The Home School Court Report
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FALL 1990
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Cover Stories

First Lady Admits “Prejudice” Against Home Schooling

Major Courtroom Victory in Massachusetts

Notes from the Editor

EDUCATION WEEK Volume X, Number 3 • September 19, 1990, Reprinted by Permission


President's Corner

Across the States

National Center Reports

C O V E R   S T O R Y

First Lady Admits “Prejudice” Against Home Schooling

On September 5, 1990, Barbara Bush verbalized strong reservations about the concept of home schooling in response to a caller during an ABC American Agenda special radio interview hosted by Peter Jennings. The topic of discussion was literacy, and the First Lady shared a multitude of suggestions for attacking this prevalent problem in American society.

Mrs. Bush reinforced the fact that parents are very important teachers in the process of motivating children to read. She emphasized that it was in the home that the importance of reading should be modeled through reading to children, valuing books, and simply expecting children to excel in this crucial skill. “Imitative learning is natural to human beings,” and who better to imitate than parents who care!

Then a strange contradiction occurred. Toward the end of the program Chris from Columbus, Ohio called: “Hi, Mrs. Bush. I'm really pleased to talk with you, too. You're a great role model for us stay-at-home moms in this day and age when it's not that popular. I'd like to know your comment—You said earlier that it is up to the parents to resolve the problem and I agree totally with that—I wondered what your opinion was on the new trend in home schooling and why some states make it rather difficult to use that as an option for our children.”

Mrs. Bush hesitated and stammered briefly before replying, “Well, I really haven't delved too much into that, but my own sort of automatic reaction would be that part of school is interacting with other people other than your own family—that's part of growing up and it's part of responsibility—I think the parents have the responsibility to make sure the schools are good, and I think for your own child's benefit to make them active, giving citizens, they should be in the public school or private school with other children.”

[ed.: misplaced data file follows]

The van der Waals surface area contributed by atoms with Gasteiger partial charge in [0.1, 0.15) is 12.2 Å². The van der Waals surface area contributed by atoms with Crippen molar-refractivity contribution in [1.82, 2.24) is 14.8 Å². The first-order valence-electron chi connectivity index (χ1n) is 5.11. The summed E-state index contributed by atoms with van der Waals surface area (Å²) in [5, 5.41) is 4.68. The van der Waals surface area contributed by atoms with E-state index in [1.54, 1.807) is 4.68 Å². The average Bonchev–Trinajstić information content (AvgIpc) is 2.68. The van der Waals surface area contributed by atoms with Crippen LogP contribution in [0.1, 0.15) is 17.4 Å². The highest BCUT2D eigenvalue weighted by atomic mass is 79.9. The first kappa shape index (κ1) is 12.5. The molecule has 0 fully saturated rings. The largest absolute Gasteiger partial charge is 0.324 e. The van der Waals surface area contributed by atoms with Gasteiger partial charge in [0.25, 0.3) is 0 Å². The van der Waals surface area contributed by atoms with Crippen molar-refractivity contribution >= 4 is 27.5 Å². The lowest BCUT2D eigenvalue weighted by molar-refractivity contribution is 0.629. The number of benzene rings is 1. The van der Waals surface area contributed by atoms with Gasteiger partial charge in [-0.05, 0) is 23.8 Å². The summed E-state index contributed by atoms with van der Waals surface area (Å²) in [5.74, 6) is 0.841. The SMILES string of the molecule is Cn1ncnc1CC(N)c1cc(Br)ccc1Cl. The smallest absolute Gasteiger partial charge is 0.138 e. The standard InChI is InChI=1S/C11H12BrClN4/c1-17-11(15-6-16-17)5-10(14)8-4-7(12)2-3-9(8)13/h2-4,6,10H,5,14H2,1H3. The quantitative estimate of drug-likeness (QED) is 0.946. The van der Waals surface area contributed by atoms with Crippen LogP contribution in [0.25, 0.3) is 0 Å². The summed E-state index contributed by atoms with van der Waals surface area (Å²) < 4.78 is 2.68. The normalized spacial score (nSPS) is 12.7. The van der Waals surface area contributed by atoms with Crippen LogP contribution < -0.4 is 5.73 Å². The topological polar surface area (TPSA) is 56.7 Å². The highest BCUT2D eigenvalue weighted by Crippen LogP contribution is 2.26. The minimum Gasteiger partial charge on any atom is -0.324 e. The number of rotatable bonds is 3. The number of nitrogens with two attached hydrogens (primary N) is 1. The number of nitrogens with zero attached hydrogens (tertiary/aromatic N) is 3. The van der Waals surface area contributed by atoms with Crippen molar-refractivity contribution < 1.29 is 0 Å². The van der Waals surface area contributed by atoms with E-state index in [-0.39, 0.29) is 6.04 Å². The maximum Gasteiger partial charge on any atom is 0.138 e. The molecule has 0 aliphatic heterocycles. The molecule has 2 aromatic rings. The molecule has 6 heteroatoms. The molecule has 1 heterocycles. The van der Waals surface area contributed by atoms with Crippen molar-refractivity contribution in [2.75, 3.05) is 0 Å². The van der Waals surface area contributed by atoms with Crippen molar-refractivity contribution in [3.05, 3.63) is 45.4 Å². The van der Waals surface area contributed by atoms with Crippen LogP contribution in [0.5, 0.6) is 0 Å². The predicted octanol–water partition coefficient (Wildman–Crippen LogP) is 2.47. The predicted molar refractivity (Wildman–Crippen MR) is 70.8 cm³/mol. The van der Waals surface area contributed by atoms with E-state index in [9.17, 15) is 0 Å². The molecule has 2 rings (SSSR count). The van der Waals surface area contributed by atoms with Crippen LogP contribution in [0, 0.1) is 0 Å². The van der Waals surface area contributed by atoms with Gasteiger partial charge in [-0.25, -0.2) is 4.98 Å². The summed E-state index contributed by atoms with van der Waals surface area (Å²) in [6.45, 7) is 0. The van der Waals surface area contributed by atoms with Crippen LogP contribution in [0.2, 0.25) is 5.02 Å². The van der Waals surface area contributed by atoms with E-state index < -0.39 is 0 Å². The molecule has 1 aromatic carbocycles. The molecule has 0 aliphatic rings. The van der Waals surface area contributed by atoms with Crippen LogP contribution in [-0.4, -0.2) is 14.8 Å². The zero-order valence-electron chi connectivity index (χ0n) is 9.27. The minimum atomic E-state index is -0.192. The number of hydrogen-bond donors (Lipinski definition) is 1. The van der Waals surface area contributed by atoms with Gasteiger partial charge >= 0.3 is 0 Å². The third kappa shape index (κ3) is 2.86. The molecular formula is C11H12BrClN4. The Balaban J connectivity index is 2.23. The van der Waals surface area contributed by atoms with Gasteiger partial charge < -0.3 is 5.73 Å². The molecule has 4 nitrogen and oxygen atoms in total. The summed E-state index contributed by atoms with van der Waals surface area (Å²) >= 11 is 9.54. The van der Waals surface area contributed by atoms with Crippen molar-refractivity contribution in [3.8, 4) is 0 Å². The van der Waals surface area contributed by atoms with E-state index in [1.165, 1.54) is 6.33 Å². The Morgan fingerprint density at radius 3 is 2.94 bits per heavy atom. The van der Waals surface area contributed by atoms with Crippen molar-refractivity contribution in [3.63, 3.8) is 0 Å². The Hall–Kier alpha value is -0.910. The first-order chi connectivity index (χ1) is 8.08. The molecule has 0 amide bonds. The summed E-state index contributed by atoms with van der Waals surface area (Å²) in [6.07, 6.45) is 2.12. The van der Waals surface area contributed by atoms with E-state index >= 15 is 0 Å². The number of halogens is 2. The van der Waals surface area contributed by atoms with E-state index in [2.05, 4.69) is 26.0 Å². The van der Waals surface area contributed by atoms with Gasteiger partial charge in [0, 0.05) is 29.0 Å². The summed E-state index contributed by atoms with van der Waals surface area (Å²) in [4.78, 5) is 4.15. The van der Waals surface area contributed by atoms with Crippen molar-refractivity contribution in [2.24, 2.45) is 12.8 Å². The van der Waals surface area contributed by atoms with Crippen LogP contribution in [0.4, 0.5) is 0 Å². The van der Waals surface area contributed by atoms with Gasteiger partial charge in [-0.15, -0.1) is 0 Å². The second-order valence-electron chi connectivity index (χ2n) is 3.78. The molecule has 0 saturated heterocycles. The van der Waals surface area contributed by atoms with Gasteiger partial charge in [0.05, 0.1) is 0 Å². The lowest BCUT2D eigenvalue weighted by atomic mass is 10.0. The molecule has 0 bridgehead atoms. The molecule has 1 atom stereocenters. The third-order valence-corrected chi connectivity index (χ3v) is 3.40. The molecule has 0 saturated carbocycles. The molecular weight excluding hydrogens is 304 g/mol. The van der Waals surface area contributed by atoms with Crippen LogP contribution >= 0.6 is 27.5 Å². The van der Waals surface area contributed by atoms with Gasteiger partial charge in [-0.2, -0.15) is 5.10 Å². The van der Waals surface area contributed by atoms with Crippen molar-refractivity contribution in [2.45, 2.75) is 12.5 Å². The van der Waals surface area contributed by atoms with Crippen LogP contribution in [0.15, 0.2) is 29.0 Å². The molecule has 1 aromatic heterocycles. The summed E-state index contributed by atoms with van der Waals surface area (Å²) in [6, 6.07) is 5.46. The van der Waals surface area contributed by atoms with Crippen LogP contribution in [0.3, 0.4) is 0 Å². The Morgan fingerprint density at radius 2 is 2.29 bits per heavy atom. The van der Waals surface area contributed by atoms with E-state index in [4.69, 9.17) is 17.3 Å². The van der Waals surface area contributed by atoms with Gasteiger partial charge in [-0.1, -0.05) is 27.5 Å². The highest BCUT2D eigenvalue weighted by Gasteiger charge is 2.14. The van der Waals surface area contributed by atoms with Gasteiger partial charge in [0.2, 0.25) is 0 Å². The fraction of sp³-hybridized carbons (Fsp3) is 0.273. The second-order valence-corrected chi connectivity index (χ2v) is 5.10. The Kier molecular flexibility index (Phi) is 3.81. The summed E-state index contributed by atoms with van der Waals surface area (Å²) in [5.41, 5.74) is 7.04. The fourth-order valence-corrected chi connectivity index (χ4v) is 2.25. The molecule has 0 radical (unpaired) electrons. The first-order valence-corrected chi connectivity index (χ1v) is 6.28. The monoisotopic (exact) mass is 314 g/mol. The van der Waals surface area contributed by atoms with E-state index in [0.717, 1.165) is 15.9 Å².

Chris hastened to reassure Mrs. Bush that home schoolers do care about the socialization needs of their children: “Right. We would, of course, take care, you know, to see that they were involved with social interaction with other children, too.&rdquo

Mrs. Bush settled the matter, “Well, I just prefer the schools. I sent my own children to public and to private schools depending upon the problem the child had or what the school was like. I worked in the school system, both public and private, and I'm just a little prejudiced that way. I think it made them healthy, strong, wonderful children. I would highly recommend you do that, too.”

We have no problem with Mrs. Bush sharing her positive experience in training her children in the context of the traditional classroom, but we are very concerned that she does not seem to know much about the successes of home schooling. It appears from her comments that she believes the only place to learn to be well-rounded, healthy, strong citizens is in the schools. The dictionary defines prejudice as “a judgment or opinion formed before the facts are known; a preconceived idea, favorable or, more usually, unfavorable.”

Negative comments about home schooling coming from the First Lady (especially in light of her commitment to literacy) have the potential of causing unwarranted damage to our movement. Thus, we are strongly recommending that parents have their children write Mrs. Bush to share the joys of their experiences in home schooling and their love of learning at home. The impact of the “proof of the pudding” from the nation's home-schooling children would have a far reaching effect, perhaps even going further than persuasive letters from parents which deal with philosophy and defense of viability.


Let's help Mrs. Bush learn about the thousands of “healthy, strong, wonderful children” who are becoming “active, giving citizens” by sending her letters from you! Tell her about your activities and particularly about your love of learning and reading along with reports of your interaction with others. Proof-read your letters and copy them in your best penmanship. Address your letter to:

Mrs. Barbara Bush
The White House
1600 Pennsylvania Avenue
Washington, D.C. 20006

If you can do it, send us a photocopy of your letter. We would love to see how you help our first lady turn her prejudice against home schooling into a vote of confidence. Write your letter today!